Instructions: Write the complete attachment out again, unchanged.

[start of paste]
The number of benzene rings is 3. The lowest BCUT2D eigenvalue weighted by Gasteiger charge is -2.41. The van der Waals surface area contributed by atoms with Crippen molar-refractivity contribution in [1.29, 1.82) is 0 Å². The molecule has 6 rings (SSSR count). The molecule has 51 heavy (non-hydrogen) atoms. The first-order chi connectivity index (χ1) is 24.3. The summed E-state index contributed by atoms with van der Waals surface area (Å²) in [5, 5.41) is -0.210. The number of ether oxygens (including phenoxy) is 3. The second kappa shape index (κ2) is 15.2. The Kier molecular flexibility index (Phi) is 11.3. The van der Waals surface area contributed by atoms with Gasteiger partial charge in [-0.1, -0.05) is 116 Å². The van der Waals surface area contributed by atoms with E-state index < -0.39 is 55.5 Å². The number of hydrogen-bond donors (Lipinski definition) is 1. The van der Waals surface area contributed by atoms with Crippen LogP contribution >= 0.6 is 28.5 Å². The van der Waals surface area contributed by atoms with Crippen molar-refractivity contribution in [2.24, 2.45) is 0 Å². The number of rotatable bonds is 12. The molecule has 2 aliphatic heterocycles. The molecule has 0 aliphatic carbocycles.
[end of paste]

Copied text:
The number of benzene rings is 3. The lowest BCUT2D eigenvalue weighted by Gasteiger charge is -2.41. The van der Waals surface area contributed by atoms with Crippen molar-refractivity contribution in [1.29, 1.82) is 0 Å². The molecule has 6 rings (SSSR count). The molecule has 51 heavy (non-hydrogen) atoms. The first-order chi connectivity index (χ1) is 24.3. The summed E-state index contributed by atoms with van der Waals surface area (Å²) in [5, 5.41) is -0.210. The number of ether oxygens (including phenoxy) is 3. The second kappa shape index (κ2) is 15.2. The Kier molecular flexibility index (Phi) is 11.3. The van der Waals surface area contributed by atoms with Gasteiger partial charge in [-0.1, -0.05) is 116 Å². The van der Waals surface area contributed by atoms with E-state index < -0.39 is 55.5 Å². The number of hydrogen-bond donors (Lipinski definition) is 1. The van der Waals surface area contributed by atoms with Crippen LogP contribution >= 0.6 is 28.5 Å². The van der Waals surface area contributed by atoms with Crippen molar-refractivity contribution in [2.24, 2.45) is 0 Å². The number of rotatable bonds is 12. The molecule has 2 aliphatic heterocycles. The molecule has 0 aliphatic carbocycles.